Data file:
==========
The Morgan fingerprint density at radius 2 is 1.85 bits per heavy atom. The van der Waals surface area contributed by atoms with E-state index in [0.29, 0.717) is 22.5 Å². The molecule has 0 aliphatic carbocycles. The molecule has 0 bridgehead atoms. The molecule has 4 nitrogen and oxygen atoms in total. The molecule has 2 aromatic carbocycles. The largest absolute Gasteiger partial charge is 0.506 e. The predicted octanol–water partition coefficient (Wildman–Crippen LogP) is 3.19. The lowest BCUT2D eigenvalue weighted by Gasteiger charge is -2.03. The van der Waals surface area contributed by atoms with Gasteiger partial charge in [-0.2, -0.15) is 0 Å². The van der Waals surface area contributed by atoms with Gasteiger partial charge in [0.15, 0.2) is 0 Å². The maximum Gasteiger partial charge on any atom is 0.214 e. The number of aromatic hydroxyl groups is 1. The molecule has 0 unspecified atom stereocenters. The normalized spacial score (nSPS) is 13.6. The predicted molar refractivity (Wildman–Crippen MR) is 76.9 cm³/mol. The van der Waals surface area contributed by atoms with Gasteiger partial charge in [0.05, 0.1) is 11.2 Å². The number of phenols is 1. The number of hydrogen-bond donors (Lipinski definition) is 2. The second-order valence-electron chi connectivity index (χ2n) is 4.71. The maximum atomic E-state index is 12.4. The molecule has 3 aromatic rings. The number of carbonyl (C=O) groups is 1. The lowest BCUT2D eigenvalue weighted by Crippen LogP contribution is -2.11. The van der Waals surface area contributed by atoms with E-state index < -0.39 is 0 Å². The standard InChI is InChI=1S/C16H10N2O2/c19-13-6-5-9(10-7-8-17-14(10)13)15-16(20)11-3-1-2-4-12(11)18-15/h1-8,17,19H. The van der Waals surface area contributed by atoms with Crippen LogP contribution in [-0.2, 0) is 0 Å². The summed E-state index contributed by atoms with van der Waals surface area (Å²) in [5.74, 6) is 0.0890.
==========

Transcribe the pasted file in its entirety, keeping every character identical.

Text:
The Morgan fingerprint density at radius 2 is 1.85 bits per heavy atom. The van der Waals surface area contributed by atoms with E-state index in [0.29, 0.717) is 22.5 Å². The molecule has 0 aliphatic carbocycles. The molecule has 0 bridgehead atoms. The molecule has 4 nitrogen and oxygen atoms in total. The molecule has 2 aromatic carbocycles. The largest absolute Gasteiger partial charge is 0.506 e. The predicted octanol–water partition coefficient (Wildman–Crippen LogP) is 3.19. The lowest BCUT2D eigenvalue weighted by Gasteiger charge is -2.03. The van der Waals surface area contributed by atoms with Gasteiger partial charge in [-0.2, -0.15) is 0 Å². The van der Waals surface area contributed by atoms with Gasteiger partial charge in [0.15, 0.2) is 0 Å². The maximum Gasteiger partial charge on any atom is 0.214 e. The number of aromatic hydroxyl groups is 1. The molecule has 0 unspecified atom stereocenters. The normalized spacial score (nSPS) is 13.6. The predicted molar refractivity (Wildman–Crippen MR) is 76.9 cm³/mol. The van der Waals surface area contributed by atoms with Gasteiger partial charge in [0.05, 0.1) is 11.2 Å². The number of phenols is 1. The number of hydrogen-bond donors (Lipinski definition) is 2. The second-order valence-electron chi connectivity index (χ2n) is 4.71. The maximum atomic E-state index is 12.4. The molecule has 3 aromatic rings. The number of carbonyl (C=O) groups is 1. The lowest BCUT2D eigenvalue weighted by Crippen LogP contribution is -2.11. The van der Waals surface area contributed by atoms with E-state index < -0.39 is 0 Å². The standard InChI is InChI=1S/C16H10N2O2/c19-13-6-5-9(10-7-8-17-14(10)13)15-16(20)11-3-1-2-4-12(11)18-15/h1-8,17,19H. The van der Waals surface area contributed by atoms with Crippen LogP contribution in [-0.2, 0) is 0 Å². The summed E-state index contributed by atoms with van der Waals surface area (Å²) in [5.74, 6) is 0.0890.